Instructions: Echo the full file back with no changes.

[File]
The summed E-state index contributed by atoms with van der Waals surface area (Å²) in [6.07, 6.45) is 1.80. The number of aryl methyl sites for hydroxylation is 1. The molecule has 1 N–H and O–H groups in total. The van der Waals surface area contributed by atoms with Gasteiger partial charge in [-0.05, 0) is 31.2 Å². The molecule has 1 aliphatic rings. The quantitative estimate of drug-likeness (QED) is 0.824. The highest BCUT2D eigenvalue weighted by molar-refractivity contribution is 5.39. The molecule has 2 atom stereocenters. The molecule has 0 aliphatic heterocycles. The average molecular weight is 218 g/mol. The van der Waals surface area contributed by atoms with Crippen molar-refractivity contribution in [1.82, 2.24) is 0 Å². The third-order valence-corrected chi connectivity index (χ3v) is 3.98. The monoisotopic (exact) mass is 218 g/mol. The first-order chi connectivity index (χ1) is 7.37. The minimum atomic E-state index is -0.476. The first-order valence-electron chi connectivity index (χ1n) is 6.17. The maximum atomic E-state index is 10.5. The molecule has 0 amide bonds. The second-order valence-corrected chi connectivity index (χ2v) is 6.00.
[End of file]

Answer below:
The summed E-state index contributed by atoms with van der Waals surface area (Å²) in [6.07, 6.45) is 1.80. The number of aryl methyl sites for hydroxylation is 1. The molecule has 1 N–H and O–H groups in total. The van der Waals surface area contributed by atoms with Gasteiger partial charge in [-0.05, 0) is 31.2 Å². The molecule has 1 aliphatic rings. The quantitative estimate of drug-likeness (QED) is 0.824. The highest BCUT2D eigenvalue weighted by molar-refractivity contribution is 5.39. The molecule has 2 atom stereocenters. The molecule has 0 aliphatic heterocycles. The average molecular weight is 218 g/mol. The van der Waals surface area contributed by atoms with Crippen molar-refractivity contribution in [1.82, 2.24) is 0 Å². The third-order valence-corrected chi connectivity index (χ3v) is 3.98. The monoisotopic (exact) mass is 218 g/mol. The first-order chi connectivity index (χ1) is 7.37. The minimum atomic E-state index is -0.476. The first-order valence-electron chi connectivity index (χ1n) is 6.17. The maximum atomic E-state index is 10.5. The molecule has 0 amide bonds. The second-order valence-corrected chi connectivity index (χ2v) is 6.00.